Understand that an inverse function is the reflection of the original function

Understand that an inverse function is the reflection

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and that this is necessary in order to be able to find an inverse function. Understand that an inverse function is the reflection of the original function around the line x y , and that cancellation laws state that if we apply the original function and the inverse function in succession, we get back the original x value we started with. Know how to find an inverse function by solving for x in ) ( x f y and then switching x and y . Know that the domain of the inverse is the range of the original function, and vice versa. Finally, regarding inverse trig, know what we mean when we say e.g. 2 1 sin 1 …the point is, we’re looking for the angle whose sine is ½ . (don’t forget we work with radians in this course!) Know the restricted domains for sine, cosine, and tangent, and hence, be able to apply the cancellation laws. Lastly, if you are given something like e.g. ) sin(cos 1 x , or 5 3 cos sin 1 , then know that you need to set up a triangle with cosine (think SOHCAHTOA) of x , or 3/5 respectively in this case, and finally, find sine for this triangle. Really not as bad as you think…just practice! 1.5: Exponential and Logarithmic Functions First of all, you should have an understanding of what the exponential function is, and how to sketch its graph; similarly, you should be familiar with the natural exponential function, x e , which is a very important special case. You should also be familiar with how to apply exponent laws, and how to set up and solve application problems (e.g. population growth, half-life, etc). You should also have an understanding of what the logarithmic function is, and how to sketch its graph; similarly, you should be familiar with the natural logarithm function, ) ln( x , which is a very important special case (base e ). You should also be familiar with how to apply properties of logarithms to simplify them. Next, know the cancellation laws which arise because logarithmic functions and exponential functions are inverse functions (one undoes the other), and how to apply this to solve for x in equations involving logarithms or exponentials (including application problems).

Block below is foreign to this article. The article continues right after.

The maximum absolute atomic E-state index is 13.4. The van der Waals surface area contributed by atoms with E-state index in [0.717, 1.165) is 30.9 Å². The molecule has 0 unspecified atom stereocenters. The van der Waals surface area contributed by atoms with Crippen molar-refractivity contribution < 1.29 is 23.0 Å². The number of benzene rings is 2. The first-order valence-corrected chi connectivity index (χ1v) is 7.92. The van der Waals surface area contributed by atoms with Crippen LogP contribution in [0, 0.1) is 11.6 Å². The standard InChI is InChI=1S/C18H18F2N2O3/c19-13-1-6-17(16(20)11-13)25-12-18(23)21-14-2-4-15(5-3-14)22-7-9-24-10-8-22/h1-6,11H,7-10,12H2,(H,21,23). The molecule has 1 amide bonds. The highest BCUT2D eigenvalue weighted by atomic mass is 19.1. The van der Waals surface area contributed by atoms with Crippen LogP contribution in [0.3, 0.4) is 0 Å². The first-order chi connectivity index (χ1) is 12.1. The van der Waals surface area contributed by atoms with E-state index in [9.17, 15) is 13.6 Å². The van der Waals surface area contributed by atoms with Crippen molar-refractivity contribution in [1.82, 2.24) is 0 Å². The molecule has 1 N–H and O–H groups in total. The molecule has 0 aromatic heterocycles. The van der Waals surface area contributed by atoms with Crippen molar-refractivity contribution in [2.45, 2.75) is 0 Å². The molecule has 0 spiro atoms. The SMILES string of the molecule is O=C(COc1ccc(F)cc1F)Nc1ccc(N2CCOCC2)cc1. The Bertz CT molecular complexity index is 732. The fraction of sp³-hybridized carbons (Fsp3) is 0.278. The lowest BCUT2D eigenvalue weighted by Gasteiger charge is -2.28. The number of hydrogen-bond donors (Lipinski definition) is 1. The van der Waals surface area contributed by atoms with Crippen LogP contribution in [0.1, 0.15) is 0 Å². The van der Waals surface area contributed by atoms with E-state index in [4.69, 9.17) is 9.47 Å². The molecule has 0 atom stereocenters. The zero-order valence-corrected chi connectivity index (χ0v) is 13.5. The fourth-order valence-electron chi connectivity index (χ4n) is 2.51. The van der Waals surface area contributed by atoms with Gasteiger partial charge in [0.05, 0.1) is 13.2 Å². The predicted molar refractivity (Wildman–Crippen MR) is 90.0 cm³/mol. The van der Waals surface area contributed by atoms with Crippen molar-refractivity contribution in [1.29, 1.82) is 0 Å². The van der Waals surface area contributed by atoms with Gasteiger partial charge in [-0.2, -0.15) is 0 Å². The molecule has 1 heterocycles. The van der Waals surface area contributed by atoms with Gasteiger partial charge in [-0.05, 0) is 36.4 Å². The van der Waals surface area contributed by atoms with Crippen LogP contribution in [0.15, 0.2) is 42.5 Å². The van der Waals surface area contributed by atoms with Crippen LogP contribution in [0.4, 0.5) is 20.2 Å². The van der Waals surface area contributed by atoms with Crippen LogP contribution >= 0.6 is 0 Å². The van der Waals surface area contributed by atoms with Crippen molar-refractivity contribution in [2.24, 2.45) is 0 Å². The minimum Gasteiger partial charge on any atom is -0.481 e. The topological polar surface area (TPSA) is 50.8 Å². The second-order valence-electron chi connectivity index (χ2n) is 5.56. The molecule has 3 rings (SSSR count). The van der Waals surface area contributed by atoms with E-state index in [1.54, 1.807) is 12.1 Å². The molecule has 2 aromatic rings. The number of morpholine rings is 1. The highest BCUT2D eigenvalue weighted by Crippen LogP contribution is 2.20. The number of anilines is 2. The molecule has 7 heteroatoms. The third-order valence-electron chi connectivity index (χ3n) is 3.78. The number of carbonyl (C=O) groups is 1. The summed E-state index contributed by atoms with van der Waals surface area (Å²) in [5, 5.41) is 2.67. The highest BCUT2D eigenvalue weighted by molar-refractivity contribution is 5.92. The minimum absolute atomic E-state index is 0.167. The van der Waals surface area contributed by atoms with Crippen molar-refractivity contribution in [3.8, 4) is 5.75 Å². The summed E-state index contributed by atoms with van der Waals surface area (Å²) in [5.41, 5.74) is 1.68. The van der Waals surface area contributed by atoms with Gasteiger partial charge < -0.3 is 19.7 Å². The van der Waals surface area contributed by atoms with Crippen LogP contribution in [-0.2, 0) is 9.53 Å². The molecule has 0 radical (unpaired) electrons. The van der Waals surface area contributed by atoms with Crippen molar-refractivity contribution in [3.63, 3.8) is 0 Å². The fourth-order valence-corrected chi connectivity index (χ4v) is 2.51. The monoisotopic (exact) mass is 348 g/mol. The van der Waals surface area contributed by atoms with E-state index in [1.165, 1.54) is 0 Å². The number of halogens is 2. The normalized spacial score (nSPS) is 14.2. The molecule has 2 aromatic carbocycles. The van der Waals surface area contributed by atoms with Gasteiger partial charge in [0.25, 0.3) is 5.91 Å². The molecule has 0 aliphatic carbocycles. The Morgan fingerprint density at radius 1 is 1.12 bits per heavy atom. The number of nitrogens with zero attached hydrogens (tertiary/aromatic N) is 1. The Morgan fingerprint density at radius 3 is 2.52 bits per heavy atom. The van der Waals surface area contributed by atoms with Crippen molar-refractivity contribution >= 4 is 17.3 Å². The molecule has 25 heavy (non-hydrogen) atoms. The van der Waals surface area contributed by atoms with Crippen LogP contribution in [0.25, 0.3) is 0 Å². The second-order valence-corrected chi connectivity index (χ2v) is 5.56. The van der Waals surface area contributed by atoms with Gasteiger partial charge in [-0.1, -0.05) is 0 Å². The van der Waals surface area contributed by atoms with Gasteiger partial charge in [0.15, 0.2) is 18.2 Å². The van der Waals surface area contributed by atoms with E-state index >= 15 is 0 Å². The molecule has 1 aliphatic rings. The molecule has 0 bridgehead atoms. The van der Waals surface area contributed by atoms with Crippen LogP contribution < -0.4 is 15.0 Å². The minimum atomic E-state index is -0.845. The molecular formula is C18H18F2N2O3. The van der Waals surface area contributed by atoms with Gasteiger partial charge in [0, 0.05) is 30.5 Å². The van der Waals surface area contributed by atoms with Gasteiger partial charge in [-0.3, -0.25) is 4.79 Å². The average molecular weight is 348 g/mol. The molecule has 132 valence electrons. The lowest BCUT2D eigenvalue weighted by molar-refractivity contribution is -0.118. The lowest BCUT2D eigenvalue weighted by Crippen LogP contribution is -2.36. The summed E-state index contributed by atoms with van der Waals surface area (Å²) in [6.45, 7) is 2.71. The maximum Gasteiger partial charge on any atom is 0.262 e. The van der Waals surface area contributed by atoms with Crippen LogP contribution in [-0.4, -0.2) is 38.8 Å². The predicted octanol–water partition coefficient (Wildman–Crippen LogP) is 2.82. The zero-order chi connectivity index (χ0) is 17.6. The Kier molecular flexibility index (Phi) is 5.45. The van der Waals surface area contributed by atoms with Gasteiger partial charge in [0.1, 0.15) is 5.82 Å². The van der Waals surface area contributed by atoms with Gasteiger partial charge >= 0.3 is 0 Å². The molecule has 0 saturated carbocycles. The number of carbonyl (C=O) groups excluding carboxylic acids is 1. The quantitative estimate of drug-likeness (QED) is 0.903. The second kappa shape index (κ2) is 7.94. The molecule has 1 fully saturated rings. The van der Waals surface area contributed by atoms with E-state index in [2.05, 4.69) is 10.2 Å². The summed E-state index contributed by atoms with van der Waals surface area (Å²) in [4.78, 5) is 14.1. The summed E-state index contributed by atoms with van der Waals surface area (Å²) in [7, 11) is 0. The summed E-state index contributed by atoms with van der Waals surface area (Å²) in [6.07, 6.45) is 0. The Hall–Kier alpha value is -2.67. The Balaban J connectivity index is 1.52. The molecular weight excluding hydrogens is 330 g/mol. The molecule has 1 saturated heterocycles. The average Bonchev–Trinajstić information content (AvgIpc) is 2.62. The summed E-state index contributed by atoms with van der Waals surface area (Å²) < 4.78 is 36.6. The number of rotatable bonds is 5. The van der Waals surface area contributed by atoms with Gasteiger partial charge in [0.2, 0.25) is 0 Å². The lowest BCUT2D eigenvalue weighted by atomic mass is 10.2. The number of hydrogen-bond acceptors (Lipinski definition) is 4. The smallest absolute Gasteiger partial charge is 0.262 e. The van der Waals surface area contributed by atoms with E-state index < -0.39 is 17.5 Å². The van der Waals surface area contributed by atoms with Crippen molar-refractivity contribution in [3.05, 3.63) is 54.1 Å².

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2.1: A Preview of Calculus All you should really know from this section for now is the basic concept…the limit of the secant lines as the point Q gets closer to P gives us the tangent line…we’ll study this more formally once we get to derivatives. 2.2: The Limit of a Function Understand what it means to find the limit of a function. Know how to find the limit graphically and numerically. To find limits numerically, you’re just substituting in values of x close to the one at which you want to find the limit. Understand the idea of finding limits from the left and right, and that for the limit at a point to exist, the limits from the left and right must be equal. Be able to determine if a function has a limit of positive or negative infinity, and hence find vertical asymptotes.
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